natural mothers

Always a(n adopted) child?

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I was thinking about this issue this morning, and it occurred to me that there may be an analogy to the demand by the adoption industry and its supporters — but others as well including even many adoption-reform organizations — that natural mothers must accept the title (and status) of being nothing more than incubators (a.k.a. “birthmothers).

That analogy would be if everyone who is adopted must always live be referred to as an “adopted child” or “adopted baby” or “infant who was adopted” and may never call themselves an “adoptee” or adopted person” or “adopted adult.”  That they will always be perpetual children and be called that, no matter what their personal preference.

Some adoptees of course may be okay with being called a ‘baby” or “child” for the rest of their lives, finding it “endearing” or “special” — the same way that some CUB members I have spoken to say that ‘birthmother” is “endearing” or “special.”  Some mothers may insist that calling the child they lost to adoption “their baby” all his/her life is “endearing” and want to call all adopted persons “babies” — the same as some adoptees say that the term “birth mother’ is a special and endearing term for their own natural mother and want to call the rest of us that as well.

We know that the adoption industry and its customers want to treat adoptees as if they were children with no power and no voice. WE also know that this same people and its customers want to designated all natural mothers as being nothing more than breeders with no power and no voice.  But adopted persons do not want to be classified as perpetual infants and natural mothers do not want to be classified as being breeders.

Some adopted persons have protested about being called “babies” in online support groups.   I understand their point of view entirely,  and I would never belittle an adopted person this way.  I did not reunite with my “baby.”   I reunited with my adult son.  Society in general, and anyone who personally knows an adopted person, must cease treating  adult adoptees as if they were still children.

So, my thoughts on this are that just as adult adopted persons are not perpetual children or babies, never to grow up; natural mothers are not “birth-mothers,” never to be considered to be mothers.  We all deserve some mutual respect.

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A Natural Mother

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As most of my regular readers know, I refer to myself as a mother, or in relation to adoption, as being the natural mother of an adoptee (or natural mother, for short).   I reject the term “birthmother” to refer to myself, and “Birthmothers as Incubators,” explains the reason for this in more detail.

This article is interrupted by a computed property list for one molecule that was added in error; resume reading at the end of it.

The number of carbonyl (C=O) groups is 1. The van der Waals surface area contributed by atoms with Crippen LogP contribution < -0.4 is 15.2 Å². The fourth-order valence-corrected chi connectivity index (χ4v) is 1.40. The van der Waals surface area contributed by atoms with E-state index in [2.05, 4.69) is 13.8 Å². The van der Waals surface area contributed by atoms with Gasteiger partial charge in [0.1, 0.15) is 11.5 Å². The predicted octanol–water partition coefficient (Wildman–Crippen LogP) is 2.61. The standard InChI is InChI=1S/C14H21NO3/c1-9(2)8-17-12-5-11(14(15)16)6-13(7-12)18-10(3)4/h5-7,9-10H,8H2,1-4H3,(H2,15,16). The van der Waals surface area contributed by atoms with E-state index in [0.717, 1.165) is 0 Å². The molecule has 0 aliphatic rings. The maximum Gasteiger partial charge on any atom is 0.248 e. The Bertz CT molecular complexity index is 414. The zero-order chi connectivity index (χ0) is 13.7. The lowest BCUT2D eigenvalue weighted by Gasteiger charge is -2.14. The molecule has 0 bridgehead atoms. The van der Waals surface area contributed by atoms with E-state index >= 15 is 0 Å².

But the term natural mother may not be one which is familiar to you.  Let me explain a bit about it.

What is the origin of the term natural mother? Before the term birthmother was invented, the term natural mother was used throughout adoption-related literature. It was in the first modern child adoption law (Massachusetts, 1851) and is still in the laws of several states including California, Florida, Virginia, and Texas.

Some say the term natural parent means that the adoptive parents must therefore be unnatural.  I call this “playing the opposites game.”  By this reasoning, the opposite of birth parent is death parent.   Obviously, forming a false black and white dichotomy is no reason to reject the term “natural mother.”  (That is, unless you have adopted a child and really do enjoy being called a “death parent”… )

Instead, more accurately, the adjective “socially-created” contrasts with  “natural.”  Calling someone a natural mother refers to motherhood by the laws of Nature, while the adoptive mother is a mother by the modern legal and social process of child adoption.  It respects the reality that legal child adoption did not exist prior to 1851 (see “Why Adoption Is How it Is”).

Choosing to use the term natural mother to describe one’s self is a way of saying, “I am a mother, too. I never ceased having a mother’s love for my lost child.”  In using the term natural mother for her instead of birthmother, others are saying to her, “I respect you as a mother; you are not an incubator.”